The training device of the present invention is specifically designed to teach players who do not have exceptional talent to properly field a ball in the heel area of the glove hand 50 and to use two hands when fielding as illustrated in FIG. 1. Through use of the device, an average player can learn the proper mechanics involved in fielding and thus become a better, all around player. As noted above, the pad of the device is made of a uniformly resilient material. The resiliency of the pad is such that the pad will deform when struck in the heel area by a ball travelling at a moderate speed. By permitting the pad to deform slightly in this critical area, the ball will reside for a short period of time (residency time) on the pad during which the player can bring his or her other hand 51 over the ball to complete a catch or, in the case of a catcher, block the ball. It should be noted, however, that a ball striking any other less supported area outside the heel area will not cause the pad to appreciably deform and, accordingly, the ball will quickly fall away or rebound from the pad before the other hand can be brought into play.

The finger positioning on the back of the device also plays an important part in focusing the wearer's attention on the critical heel area. As seen in FIG. 2, the center loop 22 of the finger loop series is aligned along the axis 40 of the triangular shaped pad. Because the axis bisects apex 42 and the base leg 43 of the triangle, the pad will be generally centered upon the wearer's hand. The other two finger loops are mounted in contiguous relation with the center loop to closely group the fingers about the axis of the pad and position the heel of the hand toward the bottom of the pad. The small finger 53 of the hand is thus forced to rest in an unsupported condition against the back of the pad. Any balls striking the pad on either side of the axis 40 will therefore tend to turn or twist the pad about the axis and prevent the pad from deforming. Here again, the ball is provided little or no residency time on the pad and will most likely be dropped by the player before he can make a play.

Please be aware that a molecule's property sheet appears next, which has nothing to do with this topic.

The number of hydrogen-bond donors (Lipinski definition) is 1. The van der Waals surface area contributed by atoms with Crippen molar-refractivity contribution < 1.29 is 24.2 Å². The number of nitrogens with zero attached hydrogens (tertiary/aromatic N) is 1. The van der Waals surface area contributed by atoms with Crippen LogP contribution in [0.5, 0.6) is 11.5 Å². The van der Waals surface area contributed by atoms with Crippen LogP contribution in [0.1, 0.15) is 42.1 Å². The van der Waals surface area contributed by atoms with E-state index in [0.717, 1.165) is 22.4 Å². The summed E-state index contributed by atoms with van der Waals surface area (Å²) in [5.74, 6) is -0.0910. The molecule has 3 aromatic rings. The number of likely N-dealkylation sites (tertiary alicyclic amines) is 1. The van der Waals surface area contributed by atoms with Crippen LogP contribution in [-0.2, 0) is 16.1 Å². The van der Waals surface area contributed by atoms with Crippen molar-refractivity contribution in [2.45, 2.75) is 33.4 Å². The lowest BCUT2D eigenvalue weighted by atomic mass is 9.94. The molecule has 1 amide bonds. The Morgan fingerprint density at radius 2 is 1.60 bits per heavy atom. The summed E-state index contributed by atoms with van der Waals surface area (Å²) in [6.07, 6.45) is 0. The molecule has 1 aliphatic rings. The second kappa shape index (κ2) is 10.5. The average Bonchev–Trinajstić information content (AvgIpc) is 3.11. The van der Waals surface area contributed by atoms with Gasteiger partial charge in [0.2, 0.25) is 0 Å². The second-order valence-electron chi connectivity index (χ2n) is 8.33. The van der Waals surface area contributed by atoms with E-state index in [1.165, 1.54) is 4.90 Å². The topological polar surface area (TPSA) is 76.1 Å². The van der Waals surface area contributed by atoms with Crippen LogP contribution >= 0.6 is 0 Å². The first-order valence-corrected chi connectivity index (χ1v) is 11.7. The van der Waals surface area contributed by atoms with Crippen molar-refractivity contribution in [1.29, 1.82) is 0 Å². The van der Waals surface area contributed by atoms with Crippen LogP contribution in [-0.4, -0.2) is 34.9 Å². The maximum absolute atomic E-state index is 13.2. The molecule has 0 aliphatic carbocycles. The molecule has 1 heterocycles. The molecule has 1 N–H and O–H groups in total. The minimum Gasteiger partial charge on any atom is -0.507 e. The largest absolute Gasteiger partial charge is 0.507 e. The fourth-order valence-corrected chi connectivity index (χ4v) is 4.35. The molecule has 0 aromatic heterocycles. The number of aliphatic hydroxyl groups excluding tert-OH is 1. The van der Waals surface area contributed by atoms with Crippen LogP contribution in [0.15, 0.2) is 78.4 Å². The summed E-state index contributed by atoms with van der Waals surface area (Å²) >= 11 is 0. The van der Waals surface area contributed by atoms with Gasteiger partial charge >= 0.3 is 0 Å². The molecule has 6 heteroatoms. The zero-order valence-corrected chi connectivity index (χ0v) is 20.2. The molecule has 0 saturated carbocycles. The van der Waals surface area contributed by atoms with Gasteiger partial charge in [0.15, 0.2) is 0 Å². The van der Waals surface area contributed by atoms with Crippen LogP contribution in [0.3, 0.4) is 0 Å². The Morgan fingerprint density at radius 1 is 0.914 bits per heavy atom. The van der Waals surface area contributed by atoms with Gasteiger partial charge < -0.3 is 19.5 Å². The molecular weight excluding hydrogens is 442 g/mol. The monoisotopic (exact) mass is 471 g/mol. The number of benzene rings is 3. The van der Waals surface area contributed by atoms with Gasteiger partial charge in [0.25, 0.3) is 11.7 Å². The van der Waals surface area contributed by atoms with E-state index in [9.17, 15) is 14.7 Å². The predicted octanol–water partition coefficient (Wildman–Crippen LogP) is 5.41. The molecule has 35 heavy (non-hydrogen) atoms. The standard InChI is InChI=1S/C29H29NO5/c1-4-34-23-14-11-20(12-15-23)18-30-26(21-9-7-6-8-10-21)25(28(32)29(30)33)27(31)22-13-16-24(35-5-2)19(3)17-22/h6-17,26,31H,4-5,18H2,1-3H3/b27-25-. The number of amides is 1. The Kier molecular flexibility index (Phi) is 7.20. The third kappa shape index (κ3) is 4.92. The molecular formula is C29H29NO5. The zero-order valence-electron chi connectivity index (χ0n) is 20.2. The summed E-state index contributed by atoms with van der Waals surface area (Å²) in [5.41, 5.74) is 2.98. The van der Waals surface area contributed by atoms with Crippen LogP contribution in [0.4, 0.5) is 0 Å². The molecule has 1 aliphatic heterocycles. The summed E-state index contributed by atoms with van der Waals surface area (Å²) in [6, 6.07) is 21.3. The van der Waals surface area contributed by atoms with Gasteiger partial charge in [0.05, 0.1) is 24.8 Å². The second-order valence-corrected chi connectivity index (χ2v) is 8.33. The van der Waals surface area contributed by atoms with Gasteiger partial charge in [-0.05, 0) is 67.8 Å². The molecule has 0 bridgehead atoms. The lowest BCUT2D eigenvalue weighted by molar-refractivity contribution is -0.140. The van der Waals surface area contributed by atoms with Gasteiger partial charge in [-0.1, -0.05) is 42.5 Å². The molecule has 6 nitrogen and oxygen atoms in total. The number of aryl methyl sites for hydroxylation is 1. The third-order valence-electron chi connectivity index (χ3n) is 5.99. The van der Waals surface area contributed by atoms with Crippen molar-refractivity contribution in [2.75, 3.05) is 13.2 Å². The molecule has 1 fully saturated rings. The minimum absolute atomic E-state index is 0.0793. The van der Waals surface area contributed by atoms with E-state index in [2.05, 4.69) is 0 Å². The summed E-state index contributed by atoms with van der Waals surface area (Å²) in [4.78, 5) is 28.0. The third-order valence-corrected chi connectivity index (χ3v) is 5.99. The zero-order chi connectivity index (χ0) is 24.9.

By positioning the heel of the hand close to the apex of the pad and the pad being slightly resilient, the player's hand will cup the ball to some extent when a ball strikes the heel region. This tells the wearer almost immediately that the glove hand has successfully carried out its task and signals the player to bring the other hand into play within the short residency time allowed. With practice, the player will be making two handed catches in one fluid motion almost immediately upon the ball striking the heel area. This smooth motion soon becomes a habit which is then carried over into actual game situations, thus leading to less errors and all around better play.

Preferably, the pad of the device is made from a high density foam, having closed cells whereby the device will be relatively impervious to dirt and water.

While this invention has been described in detail with respect to a single preferred embodiment, it should be recognized that the invention is not limited to that embodiment, and that many modifications and variations thereon could be carried out by those of skill in the art without departing from the scope and spirit of this invention, which is to be ascertained from the appended claims.

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Referenced by
Citing PatentFiling datePublication dateApplicantTitle
US4874168 *Jul 29, 1988Oct 17, 1989Creative Athletic Products And Services, Inc.Ball catching trainer
US5159717 *Jun 13, 1990Nov 3, 1992Alden Laboratories, Inc.Hand padding device
US5346208 *May 10, 1993Sep 13, 1994Wood Sr Albert TBaseball glove training device
US5956771 *Aug 27, 1998Sep 28, 1999Barbera; Joseph M.Baseball glove and method for using the same
US5976036 *Nov 12, 1997Nov 2, 1999Jackson; Derry A.Baseball glove insert training aid
U.S. Classification473/458
International ClassificationA63B69/00
Cooperative ClassificationA63B69/0002
European ClassificationA63B69/00B